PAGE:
Ancient accumulation: The autograph manuscript collections of the Library of Alexandria


2015-06-26 12:21:13


Ancient accumulation: The autograph manuscript collections of the Library of Alexandria

Including handwritten texts from Plato, Euclid and Sophocles, it shows how old the tradition is

When people think of autograph collectors, many imagine it as a fairly modern idea - one associated with music and sport celebrities made famous by television and perhaps not dating back much earlier than the Beatles.

But of course it dates back much, much further than that. Pliny the Elder (and following him, his nephew Pliny the Younger), was an avid collector of them who noted that the autographs of Augustus, Virgil and Cicero were not of great rarity but Julius Caesar's was already scarce.

Cicero in turn was supposed to have been an autograph collector - and he died in 43BC.

But a great collection of autograph manuscripts dates back further still. The Ancient Library of Alexandria in Egypt was created in the 4th century BC by Alexander himself. But it began to flourish under Ptolemy I and the Ptolemaic dynasty.

Ptolemy I (Ptolemy Soter) intended the library as a means of educating his people and bringing together knowledge in general. The library was a part of the 'Musaeum' (House of the Muses) of Alexandria which also included rooms for experiment as well as study, and even a collection of exotic animals.

By some accounts 700,000 papyrus scrolls had be accumulated at the library's peak with Ptolemy working on a principle of seeking great works from those currently living and recently dead.

Some of those whose works were drawn in included Plato, Aristotle, Thucydidies, Sophocles, Euripedes, Hippocrates and Euclid. Some, such as Euclid, actually studied within the library itself.

Ancient library of AlexandriaA depiction of the Ancient Library of Alexandria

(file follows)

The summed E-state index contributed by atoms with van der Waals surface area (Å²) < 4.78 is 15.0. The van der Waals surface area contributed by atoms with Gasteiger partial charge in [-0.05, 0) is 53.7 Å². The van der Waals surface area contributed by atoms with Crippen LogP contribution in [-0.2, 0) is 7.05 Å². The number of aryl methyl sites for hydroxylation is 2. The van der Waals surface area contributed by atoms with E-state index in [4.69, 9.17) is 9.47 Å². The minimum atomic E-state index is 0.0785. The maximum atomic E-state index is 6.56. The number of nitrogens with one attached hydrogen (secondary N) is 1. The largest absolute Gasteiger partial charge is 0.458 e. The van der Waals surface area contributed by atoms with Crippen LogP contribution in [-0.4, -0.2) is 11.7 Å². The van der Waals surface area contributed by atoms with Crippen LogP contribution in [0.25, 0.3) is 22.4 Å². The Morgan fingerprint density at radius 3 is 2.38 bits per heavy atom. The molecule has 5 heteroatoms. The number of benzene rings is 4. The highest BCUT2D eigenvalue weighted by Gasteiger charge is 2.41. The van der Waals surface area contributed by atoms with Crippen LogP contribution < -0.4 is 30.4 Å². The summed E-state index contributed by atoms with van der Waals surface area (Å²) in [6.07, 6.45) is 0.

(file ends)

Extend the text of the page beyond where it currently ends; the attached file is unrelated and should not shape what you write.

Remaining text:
This was obviously a great library in terms of content, but it's clear that having the original, handwritten text of the scholars was important too. Two stories from the reign of Ptolemy III illustrate this:

Visitors to Alexandria were required to yield all texts in any language for the duration of their stay. Scribes were tasked with taking exact copies of the documents for the library - and if possible retaining the originals by giving the owners a copy so exact that they did not notice it was not the original.

In a more brazen move, Ptolemy III is said to have borrowed the original scripts of the playwrights Aeschylus, Sophocles and Euripides from Athens, which they only passed over on delivery of 15 talents (450kg) of silver as collateral.

Ptolemy simply let them keep the silver, and sent back copies of the texts.

Sadly, much of the library was destroyed (though account of the date and time vary wildly, involving Julius Caesar's burning ships in 48 BC or the Muslim conquest 642 AD amongst other claims). But the principle of saving handwritten manuscripts was set, and managed on a scale and quality unlikely to be beaten.

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